Writers tend to overuse however because they think it sounds more professional than but. The truth, though, is that however is a clunky word that you should use carefully. Here are some tips.
1. Your go-to word should be but, which usually works much better. Professional writers usually try but first. If you really, REALLY want to use however after you’ve tried but, go ahead.
2. You probably had a teacher who mistakenly thought you can’t start sentences with but. That’s nonsense. There’s no such rule, and professional writers start sentences with but all the time. Get over it (and check your bookshelf – you’ll see that I’m right!).
3. The most popular way to use however is as the first word of the sentence. Most times it will require a comma:
I didn’t want to walk home in the rain. However, I didn’t have enough money for a taxi. CORRECT
You’ll be able to tell that you need a comma because however will feel like an extra word. (Reading your sentence aloud can help: You’ll hear yourself pause after however.) The real sentence is “I didn’t have enough money for a taxi.”
4. The biggest mistake writers make is trying to join sentences with however and a comma. Don’t do it!
John called to wish me a happy birthday, however I haven’t heard from Sally. INCORRECT
You need a period and a capital letter:
John called to wish me a happy birthday. However, I haven’t heard from Sally. CORRECT
Or you can do what a professional writer would probably do and just use but:
John called to wish me a happy birthday, but I haven’t heard from Sally. CORRECT
There are only seven words that you can use with a comma to join two sentences: for, and, nor, but, or, yet, so. (Teachers call them the FANBOYS. See Comma Rule 2 on this free handout.) You can make life really simple for yourself by shortening the list to only two: and, but.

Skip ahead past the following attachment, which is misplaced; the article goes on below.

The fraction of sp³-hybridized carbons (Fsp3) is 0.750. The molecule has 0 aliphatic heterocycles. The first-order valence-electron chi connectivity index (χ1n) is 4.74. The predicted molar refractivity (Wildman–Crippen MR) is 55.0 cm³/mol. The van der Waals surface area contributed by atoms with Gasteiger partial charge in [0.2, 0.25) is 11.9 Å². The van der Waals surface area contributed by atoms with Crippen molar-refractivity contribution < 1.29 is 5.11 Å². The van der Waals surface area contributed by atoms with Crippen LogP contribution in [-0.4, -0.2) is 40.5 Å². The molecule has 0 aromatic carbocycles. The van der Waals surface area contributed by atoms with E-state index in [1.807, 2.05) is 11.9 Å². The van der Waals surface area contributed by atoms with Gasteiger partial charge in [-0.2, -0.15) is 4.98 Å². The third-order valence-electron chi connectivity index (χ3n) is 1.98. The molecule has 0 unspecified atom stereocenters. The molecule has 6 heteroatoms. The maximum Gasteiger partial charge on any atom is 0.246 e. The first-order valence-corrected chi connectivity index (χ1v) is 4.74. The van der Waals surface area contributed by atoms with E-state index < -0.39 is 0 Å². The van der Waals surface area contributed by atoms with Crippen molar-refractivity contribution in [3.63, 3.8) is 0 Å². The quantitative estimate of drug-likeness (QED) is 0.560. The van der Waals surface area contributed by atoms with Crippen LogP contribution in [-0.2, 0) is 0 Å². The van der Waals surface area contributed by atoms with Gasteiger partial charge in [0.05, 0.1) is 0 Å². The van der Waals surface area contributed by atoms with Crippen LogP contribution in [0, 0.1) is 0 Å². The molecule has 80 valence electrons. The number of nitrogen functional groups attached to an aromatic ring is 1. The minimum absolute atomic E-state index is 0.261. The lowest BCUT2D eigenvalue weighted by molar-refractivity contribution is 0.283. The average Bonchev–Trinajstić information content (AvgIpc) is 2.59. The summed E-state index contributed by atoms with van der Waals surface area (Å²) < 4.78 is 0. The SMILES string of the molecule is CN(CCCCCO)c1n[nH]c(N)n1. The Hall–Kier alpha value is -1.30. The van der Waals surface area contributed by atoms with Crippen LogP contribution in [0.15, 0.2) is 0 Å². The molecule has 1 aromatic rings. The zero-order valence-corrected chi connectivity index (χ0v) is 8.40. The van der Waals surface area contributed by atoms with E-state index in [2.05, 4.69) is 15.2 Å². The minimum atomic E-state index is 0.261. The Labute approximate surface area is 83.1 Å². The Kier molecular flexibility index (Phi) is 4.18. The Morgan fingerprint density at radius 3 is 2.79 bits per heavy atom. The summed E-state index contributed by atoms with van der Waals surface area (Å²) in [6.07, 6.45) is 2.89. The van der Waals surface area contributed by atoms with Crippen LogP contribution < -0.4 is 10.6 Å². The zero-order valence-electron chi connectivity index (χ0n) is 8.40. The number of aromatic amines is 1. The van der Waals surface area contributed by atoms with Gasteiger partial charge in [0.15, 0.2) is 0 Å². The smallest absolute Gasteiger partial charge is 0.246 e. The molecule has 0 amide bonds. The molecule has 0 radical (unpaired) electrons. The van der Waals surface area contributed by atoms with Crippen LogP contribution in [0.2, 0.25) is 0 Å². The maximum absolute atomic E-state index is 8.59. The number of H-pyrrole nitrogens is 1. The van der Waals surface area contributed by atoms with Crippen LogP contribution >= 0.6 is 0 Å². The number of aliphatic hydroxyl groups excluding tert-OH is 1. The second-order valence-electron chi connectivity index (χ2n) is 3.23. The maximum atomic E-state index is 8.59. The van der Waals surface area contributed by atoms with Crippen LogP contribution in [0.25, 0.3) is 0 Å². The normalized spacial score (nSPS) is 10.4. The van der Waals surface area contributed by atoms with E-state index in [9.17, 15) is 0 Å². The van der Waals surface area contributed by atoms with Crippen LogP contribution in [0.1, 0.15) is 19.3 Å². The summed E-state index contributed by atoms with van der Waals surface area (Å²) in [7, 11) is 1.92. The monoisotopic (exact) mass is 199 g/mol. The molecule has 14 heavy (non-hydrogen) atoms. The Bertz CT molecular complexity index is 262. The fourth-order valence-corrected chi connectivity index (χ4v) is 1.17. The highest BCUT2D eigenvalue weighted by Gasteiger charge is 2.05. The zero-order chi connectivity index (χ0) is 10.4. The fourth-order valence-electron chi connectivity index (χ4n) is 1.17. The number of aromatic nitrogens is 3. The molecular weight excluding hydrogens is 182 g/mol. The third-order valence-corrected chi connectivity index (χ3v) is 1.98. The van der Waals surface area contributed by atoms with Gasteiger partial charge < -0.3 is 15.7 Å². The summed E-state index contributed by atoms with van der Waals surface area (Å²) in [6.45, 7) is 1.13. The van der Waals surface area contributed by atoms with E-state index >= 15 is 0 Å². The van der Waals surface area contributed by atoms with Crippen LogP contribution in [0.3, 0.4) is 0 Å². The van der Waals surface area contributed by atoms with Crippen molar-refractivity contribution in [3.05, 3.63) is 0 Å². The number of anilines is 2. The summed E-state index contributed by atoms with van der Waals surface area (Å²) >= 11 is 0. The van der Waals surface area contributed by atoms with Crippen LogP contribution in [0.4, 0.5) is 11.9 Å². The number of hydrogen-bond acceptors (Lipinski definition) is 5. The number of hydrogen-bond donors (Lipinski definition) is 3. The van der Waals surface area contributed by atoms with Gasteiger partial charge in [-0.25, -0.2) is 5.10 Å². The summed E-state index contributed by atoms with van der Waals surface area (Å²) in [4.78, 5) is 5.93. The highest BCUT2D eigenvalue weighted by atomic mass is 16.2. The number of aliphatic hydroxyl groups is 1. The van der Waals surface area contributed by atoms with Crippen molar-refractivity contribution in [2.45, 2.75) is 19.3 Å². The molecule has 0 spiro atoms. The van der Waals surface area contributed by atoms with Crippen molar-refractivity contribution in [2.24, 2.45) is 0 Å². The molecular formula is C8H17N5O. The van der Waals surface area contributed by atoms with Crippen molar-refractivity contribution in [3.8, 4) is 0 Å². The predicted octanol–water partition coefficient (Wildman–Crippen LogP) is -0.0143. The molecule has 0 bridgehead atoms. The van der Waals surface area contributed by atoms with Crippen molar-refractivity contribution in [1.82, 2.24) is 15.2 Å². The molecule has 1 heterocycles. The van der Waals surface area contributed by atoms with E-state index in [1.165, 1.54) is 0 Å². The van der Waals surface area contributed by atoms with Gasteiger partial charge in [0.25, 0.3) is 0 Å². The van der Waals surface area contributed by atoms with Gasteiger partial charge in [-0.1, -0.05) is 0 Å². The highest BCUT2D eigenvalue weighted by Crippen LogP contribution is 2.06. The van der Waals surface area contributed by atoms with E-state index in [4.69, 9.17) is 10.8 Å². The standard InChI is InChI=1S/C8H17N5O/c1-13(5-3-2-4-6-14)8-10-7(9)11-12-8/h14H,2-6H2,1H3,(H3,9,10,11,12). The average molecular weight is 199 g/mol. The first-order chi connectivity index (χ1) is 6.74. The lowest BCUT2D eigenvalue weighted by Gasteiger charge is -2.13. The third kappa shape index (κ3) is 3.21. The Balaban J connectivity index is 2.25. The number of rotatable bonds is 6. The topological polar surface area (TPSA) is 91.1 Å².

If you really want to be fancy, you can create a long sentence by using however and a semicolon. (A semicolon is just like a period, but there’s no capital letter.)
John called to wish me a happy birthday; however, I haven’t heard from Sally. CORRECT
5. If you use however as an extra word in the middle of a sentence, you’ll need two commas. The first comma drops your voice, and the second one brings it back up again. (Reading the sentence aloud will help you hear those commas.)
It rained all weekend, however, and we came home early. CORRECT
6. You can also use however in the sense of “whatever.” This is a less common usage, and it’s an easy one: Don’t use a comma. (Again, reading your sentence aloud will help.)
I told Ken that however he organizes the party is fine with me. CORRECT
And that’s it! Come back to this page as often as you need to. Soon you’ll feel supremely confident with however. (And, as a bonus, I hope you’ll be using but more often.)
Jean Reynolds’ book What Your English Teacher Didn’t Tell You can be purchased from Amazon.com and other online booksellers. Jean Reynolds’ book What Your English Teacher Didn’t Tell You can be purchased from Amazon.com and other online booksellers.
“A useful resource for both students and professionals” – Jena L. Hawk, Ph.D., Mississippi Gulf Coast Community College
“Personable and readable…Jean knows her subject forwards and backwards.” – Adair Lara, author of Hold Me Close, Let Me Go